Dan was excited. He convinced his whole family to give him Amazon gift cards for Christmas. He was going to use those cards to buy books for his new Kindle. But he wasn’t going to buy any new titles.
Dan is like a lot of business book readers. He’s recreating a large chunk of his business library on his new e-reader, a Kindle in Dan’s case. It’s déjà vu all over again.
When CDs were introduced in the early 1980s, people began buying CDs to replace the vinyl records they already owned. CD sales shot up, but many of the sales were replacements for vinyl records purchased years before.
That’s what’s happening today with Kindle and Nook editions of business books. I haven’t done a scientific survey, but business friends I’ve chatted with seem to be doing what I did.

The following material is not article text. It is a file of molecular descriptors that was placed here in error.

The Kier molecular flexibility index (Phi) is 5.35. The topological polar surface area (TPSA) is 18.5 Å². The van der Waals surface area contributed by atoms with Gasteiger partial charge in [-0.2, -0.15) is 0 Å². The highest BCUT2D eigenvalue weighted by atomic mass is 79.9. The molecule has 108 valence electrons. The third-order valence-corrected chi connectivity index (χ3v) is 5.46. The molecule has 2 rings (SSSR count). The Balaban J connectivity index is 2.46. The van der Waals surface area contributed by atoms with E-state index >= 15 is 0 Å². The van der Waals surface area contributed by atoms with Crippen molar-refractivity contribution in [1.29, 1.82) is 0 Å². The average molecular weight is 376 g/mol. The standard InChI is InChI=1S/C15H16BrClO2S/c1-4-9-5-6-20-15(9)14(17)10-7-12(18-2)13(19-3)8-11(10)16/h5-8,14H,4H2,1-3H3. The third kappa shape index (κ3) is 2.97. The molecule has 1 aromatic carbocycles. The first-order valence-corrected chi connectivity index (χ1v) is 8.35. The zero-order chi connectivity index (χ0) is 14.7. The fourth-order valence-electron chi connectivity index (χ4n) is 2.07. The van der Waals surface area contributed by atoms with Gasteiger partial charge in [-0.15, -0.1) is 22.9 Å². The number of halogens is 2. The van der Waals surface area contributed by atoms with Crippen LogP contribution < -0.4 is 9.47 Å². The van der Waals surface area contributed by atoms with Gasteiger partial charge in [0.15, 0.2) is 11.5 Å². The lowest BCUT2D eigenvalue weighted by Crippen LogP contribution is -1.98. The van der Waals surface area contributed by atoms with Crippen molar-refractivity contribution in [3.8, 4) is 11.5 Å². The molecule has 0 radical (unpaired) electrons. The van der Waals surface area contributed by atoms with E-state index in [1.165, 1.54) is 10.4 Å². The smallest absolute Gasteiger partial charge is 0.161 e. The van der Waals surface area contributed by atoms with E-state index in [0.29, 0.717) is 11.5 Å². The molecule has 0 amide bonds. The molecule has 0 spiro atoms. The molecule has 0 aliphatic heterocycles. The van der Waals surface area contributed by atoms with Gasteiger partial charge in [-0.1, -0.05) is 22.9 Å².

When I got my Kindle, my first purchase was a copy of my favorite business book of all time, Peter Drucker’s Effective Executive. I went on a buying spree. Not every title I loved came out in electronic form right away, but when they do (as with Jim Collins’ Good to Great) I snap them up.
That means that the e-book sales numbers will probably be inflated by replacement purchases for at least a couple of years. That’s not really important, because the trend to e-books for business and technical books is solid, upward, and underway.
If you write a book, though, this should be another reason to make sure you create an e-book version in at least Kindle or Nook format. Business book buyers like the portability and searchability and that won’t change.